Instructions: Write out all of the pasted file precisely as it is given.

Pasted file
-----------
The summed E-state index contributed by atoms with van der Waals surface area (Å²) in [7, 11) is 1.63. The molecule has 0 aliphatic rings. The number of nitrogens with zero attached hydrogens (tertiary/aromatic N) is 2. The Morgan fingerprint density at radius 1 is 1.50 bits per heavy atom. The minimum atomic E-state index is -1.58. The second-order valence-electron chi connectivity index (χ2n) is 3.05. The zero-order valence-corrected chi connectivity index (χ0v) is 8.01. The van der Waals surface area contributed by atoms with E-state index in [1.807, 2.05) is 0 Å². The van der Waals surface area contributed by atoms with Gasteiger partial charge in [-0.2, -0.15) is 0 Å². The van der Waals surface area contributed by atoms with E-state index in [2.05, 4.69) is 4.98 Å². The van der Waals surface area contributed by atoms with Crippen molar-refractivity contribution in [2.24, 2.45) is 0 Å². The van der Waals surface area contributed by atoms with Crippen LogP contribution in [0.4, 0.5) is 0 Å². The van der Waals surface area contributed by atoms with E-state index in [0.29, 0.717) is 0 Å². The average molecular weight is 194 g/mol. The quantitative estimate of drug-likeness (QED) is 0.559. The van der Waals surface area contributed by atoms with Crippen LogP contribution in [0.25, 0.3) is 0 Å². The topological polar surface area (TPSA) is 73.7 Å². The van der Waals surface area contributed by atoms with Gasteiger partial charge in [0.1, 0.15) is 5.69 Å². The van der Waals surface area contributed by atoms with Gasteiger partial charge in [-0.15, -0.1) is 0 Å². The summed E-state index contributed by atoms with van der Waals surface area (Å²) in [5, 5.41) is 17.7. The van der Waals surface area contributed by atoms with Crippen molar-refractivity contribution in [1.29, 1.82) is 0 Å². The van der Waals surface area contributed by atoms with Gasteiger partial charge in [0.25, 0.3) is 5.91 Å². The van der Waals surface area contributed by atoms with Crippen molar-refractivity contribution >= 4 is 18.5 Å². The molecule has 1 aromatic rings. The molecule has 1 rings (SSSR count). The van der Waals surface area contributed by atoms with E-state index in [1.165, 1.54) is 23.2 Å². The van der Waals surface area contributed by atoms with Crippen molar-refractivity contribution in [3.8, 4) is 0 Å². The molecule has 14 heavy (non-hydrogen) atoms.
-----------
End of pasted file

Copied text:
The summed E-state index contributed by atoms with van der Waals surface area (Å²) in [7, 11) is 1.63. The molecule has 0 aliphatic rings. The number of nitrogens with zero attached hydrogens (tertiary/aromatic N) is 2. The Morgan fingerprint density at radius 1 is 1.50 bits per heavy atom. The minimum atomic E-state index is -1.58. The second-order valence-electron chi connectivity index (χ2n) is 3.05. The zero-order valence-corrected chi connectivity index (χ0v) is 8.01. The van der Waals surface area contributed by atoms with E-state index in [1.807, 2.05) is 0 Å². The van der Waals surface area contributed by atoms with Gasteiger partial charge in [-0.2, -0.15) is 0 Å². The van der Waals surface area contributed by atoms with E-state index in [2.05, 4.69) is 4.98 Å². The van der Waals surface area contributed by atoms with Crippen molar-refractivity contribution in [2.24, 2.45) is 0 Å². The van der Waals surface area contributed by atoms with Crippen LogP contribution in [0.4, 0.5) is 0 Å². The van der Waals surface area contributed by atoms with E-state index in [0.29, 0.717) is 0 Å². The average molecular weight is 194 g/mol. The quantitative estimate of drug-likeness (QED) is 0.559. The van der Waals surface area contributed by atoms with Crippen LogP contribution in [0.25, 0.3) is 0 Å². The topological polar surface area (TPSA) is 73.7 Å². The van der Waals surface area contributed by atoms with Gasteiger partial charge in [0.1, 0.15) is 5.69 Å². The van der Waals surface area contributed by atoms with Gasteiger partial charge in [-0.15, -0.1) is 0 Å². The summed E-state index contributed by atoms with van der Waals surface area (Å²) in [5, 5.41) is 17.7. The van der Waals surface area contributed by atoms with Crippen molar-refractivity contribution in [1.29, 1.82) is 0 Å². The van der Waals surface area contributed by atoms with Gasteiger partial charge in [0.25, 0.3) is 5.91 Å². The van der Waals surface area contributed by atoms with Crippen molar-refractivity contribution >= 4 is 18.5 Å². The molecule has 1 aromatic rings. The molecule has 1 rings (SSSR count). The van der Waals surface area contributed by atoms with E-state index in [1.165, 1.54) is 23.2 Å². The van der Waals surface area contributed by atoms with Crippen molar-refractivity contribution in [3.8, 4) is 0 Å². The molecule has 14 heavy (non-hydrogen) atoms.